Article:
Helmholtz Centre Potsdam
GFZ German Research Centre for Geosciences
Abstract (EDOC: 4872)
The volcanism responsible for creating the chain of the Hawaiian islands and seamounts is believed to mark the passage of the oceanic lithosphere over a mantle plume1,2. In this picture hot material rises from great depth within a fixed narrow conduit to the surface, penetrating the moving lithosphere3. Although a number of models describe possible plume–lithosphere interactions4, seismic imaging techniques have not had sufficient resolution to distinguish between them. Here we apply the S-wave ‘receiver function’ technique to data of three permanent seismic broadband stations on the Hawaiian islands, to map the thickness of the underlying lithosphere. We find that under Big Island the lithosphere is 100–110 km thick, as expected for an oceanic plate 90–100 million years old that is not modified by a plume. But the lithosphere thins gradually along the island chain to about 50–60 km below Kauai. The width of the thinning is about 300 km. In this zone, well within the larger-scale topographic swell, we infer that the rejuvenation model5 (where the plume thins the lithosphere) is operative; however, the largerscale topographic swell is probably supported dynamically.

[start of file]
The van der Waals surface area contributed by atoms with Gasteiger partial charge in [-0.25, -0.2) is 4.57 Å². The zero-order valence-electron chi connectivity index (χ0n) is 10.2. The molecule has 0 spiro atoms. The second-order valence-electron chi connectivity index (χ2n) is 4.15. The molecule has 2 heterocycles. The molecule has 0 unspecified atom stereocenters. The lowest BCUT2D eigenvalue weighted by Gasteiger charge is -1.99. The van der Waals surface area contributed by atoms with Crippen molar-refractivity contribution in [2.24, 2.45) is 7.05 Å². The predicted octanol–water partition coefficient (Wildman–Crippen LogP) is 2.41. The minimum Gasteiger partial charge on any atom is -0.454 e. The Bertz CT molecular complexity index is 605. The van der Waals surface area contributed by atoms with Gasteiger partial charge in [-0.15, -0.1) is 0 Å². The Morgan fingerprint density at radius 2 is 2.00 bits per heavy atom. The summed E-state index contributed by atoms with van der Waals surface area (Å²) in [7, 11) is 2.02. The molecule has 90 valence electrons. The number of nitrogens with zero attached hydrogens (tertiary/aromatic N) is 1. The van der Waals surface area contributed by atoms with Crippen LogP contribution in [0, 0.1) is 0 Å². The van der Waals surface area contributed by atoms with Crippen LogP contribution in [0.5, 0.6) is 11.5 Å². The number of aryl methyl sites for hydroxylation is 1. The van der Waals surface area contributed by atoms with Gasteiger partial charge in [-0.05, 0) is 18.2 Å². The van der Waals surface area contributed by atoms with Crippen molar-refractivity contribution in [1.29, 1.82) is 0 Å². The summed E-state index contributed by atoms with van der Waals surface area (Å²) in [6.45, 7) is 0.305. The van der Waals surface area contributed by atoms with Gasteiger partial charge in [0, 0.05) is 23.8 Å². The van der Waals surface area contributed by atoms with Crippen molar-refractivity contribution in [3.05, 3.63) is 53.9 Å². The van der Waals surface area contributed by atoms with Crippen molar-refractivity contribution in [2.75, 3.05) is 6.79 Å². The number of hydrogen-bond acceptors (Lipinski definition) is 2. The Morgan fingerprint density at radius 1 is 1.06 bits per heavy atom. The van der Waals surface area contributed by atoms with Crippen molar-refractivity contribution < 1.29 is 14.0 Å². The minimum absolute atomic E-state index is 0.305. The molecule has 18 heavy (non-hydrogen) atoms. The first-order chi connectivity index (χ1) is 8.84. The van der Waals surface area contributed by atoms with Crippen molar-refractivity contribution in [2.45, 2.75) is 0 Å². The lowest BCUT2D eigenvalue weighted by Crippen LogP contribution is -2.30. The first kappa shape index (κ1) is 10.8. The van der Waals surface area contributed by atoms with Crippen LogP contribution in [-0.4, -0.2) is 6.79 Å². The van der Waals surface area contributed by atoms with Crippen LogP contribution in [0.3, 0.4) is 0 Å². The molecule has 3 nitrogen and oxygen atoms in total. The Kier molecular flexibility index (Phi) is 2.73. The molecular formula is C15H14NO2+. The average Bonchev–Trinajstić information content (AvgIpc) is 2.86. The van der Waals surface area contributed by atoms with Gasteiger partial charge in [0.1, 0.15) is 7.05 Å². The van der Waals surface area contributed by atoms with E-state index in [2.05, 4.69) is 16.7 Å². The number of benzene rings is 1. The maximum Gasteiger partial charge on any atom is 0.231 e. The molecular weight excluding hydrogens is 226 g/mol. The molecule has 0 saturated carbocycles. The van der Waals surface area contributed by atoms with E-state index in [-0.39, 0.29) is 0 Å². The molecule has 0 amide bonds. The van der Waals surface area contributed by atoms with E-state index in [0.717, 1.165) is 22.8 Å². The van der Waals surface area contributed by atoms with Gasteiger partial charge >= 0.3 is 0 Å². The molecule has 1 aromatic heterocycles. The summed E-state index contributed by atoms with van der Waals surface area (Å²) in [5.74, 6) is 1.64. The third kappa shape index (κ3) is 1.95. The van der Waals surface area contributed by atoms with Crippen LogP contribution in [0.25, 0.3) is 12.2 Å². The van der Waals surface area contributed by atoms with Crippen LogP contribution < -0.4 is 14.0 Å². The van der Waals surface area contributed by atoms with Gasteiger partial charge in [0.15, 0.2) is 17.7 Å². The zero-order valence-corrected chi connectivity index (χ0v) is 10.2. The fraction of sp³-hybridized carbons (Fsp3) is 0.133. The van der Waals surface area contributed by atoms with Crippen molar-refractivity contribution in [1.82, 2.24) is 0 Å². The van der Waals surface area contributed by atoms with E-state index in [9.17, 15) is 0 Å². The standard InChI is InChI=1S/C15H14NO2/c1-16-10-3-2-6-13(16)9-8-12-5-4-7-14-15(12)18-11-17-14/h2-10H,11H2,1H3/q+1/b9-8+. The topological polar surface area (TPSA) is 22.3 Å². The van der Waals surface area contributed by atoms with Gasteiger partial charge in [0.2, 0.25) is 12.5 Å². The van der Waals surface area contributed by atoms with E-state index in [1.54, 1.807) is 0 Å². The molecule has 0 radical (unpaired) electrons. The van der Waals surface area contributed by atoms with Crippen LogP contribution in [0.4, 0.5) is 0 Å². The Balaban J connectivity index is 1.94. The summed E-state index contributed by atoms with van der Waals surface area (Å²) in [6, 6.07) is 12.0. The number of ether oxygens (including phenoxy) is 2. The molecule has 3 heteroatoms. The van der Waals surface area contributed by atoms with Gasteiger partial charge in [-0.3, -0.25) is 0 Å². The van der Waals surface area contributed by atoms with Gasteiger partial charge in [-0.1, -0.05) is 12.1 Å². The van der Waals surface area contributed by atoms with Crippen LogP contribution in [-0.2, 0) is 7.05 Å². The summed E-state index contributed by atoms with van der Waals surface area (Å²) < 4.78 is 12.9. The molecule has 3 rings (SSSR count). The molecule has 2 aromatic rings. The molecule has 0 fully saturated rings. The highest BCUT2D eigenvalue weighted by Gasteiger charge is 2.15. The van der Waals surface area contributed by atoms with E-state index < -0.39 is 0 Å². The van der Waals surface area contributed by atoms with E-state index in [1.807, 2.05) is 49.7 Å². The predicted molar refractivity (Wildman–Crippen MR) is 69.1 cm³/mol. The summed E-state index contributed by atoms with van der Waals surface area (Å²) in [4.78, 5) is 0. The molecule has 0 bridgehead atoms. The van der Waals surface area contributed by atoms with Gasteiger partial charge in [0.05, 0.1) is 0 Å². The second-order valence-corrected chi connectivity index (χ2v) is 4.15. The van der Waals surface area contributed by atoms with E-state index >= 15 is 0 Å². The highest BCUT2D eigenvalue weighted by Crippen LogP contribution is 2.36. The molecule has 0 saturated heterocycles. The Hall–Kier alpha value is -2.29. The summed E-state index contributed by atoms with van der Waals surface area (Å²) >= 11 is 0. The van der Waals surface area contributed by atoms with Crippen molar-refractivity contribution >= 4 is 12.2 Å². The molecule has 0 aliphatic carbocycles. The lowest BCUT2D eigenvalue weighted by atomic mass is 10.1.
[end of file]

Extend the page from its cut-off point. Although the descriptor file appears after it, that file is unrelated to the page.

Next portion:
(2004): Rejuvenation of the lithosphere by the Hawaiian plume. Nature, 427, 6977, 827-829.